|Issue 10.22 | Tuesday, June 15, 2010 | Forward to your friends!|
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BUFORD, June 15, 2010 The present economic situation has many of us reaching out, often in ways we never thought of before. Necessity is the mother of invention. Those of us who live in Gwinnett County are fortunate that the county is taking certain progressive steps to insure its fiscal viability while adding to the overall quality of life as well as opportunities for its citizens.
One example is the recent program initiated by the county to help first time home buyers with a down payment. The guidelines are much stricter than in the halcyon days of old (prior to 2008), when anyone who was breathing could get a loan for a home.
Another emerging asset is the four year long development and evolution of the Gwinnett Environmental and Heritage Center. The center is a shining example of what can happen when groups unite on a purpose, and come together with understanding, a strong vision, and a workable methodology. The Environmental Center is much more than a place for field trips for kids. It is an opportunity for the citizens of Gwinnett to learn about the countys history, effective ways to improve the environment and it also serves as a wonderful meeting place for various community groups.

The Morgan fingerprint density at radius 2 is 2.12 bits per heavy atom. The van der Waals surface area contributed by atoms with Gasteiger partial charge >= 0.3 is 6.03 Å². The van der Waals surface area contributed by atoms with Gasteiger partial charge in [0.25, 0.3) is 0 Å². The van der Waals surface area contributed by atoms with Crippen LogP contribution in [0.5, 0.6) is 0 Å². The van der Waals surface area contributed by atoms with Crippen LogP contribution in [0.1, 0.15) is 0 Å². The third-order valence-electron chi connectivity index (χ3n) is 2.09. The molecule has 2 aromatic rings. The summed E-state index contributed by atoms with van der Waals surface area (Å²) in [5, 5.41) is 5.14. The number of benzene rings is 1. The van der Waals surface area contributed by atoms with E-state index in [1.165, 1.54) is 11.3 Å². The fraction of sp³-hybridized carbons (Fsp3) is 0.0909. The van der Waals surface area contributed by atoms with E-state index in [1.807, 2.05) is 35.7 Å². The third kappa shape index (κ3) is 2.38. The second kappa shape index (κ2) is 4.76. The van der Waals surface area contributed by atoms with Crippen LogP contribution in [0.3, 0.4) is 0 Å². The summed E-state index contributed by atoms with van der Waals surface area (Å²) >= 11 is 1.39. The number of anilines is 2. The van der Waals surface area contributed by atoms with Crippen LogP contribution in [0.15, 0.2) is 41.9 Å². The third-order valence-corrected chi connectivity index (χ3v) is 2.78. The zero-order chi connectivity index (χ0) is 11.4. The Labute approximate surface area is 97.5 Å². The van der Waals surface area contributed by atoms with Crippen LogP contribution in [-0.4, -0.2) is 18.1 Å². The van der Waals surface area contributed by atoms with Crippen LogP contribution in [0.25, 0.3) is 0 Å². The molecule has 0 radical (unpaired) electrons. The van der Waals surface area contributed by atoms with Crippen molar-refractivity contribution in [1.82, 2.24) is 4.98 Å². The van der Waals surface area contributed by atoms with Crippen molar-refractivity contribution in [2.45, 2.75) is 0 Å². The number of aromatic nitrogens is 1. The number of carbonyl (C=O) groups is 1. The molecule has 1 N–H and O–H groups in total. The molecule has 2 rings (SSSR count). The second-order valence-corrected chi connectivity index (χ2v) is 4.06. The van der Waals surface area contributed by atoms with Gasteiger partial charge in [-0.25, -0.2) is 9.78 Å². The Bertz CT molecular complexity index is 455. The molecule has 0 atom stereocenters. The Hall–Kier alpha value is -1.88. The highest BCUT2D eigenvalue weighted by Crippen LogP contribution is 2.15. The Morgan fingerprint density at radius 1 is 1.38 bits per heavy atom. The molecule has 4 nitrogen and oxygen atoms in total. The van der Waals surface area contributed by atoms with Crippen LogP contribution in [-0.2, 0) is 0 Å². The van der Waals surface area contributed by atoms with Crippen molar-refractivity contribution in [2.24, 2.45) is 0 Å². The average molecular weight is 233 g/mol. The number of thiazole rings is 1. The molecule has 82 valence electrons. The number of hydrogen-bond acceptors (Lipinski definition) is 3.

The success of the center lies in the idea of it not simply drawing off the government trough. It has affiliation with Gwinnett Parks and Recreation, the University of Georgia at Athens, and a private foundation. This ensures maximum exposure of the facility, as well as multiple streams of revenue support. While the facility is open to all citizens and is essentially designed to be taxpayer supported (and well it should, as it greatly enhances the countys way of life), it is also generating income in the old-time capitalistic way because its being run as a business, not a bureaucracy.
I had occasion to meet with Jason West, who is director of development, as part of the Gwinnett Environmental and Heritage foundation that supports the center. He was very enthusiastic about the ability of various government agencies and private enterprises coming together in an effective way with proper oversight, a careful eye towards not having duplication of services, and a willingness to engage the local community on events and exhibits of interest to local citizens.
The center is becoming a sought-after meeting place for businesses, community groups, and the occasional wedding, held in the beautiful Cisco Theatre. There are also the hundreds of acres of land it manages and shares with the Wayne Hill Waste Treatment Plant, as well as a wonderful labyrinth of walking paths and bike trails, making it the ideal place for people to meet, socialize, be outdoors, and get some much needed exercise.
Because many work indoors, this is a great place to go to be outdoors, socialize with family and friends, walk or ride about in a splendid setting, and ultimately feel better about yourself and the county you live in.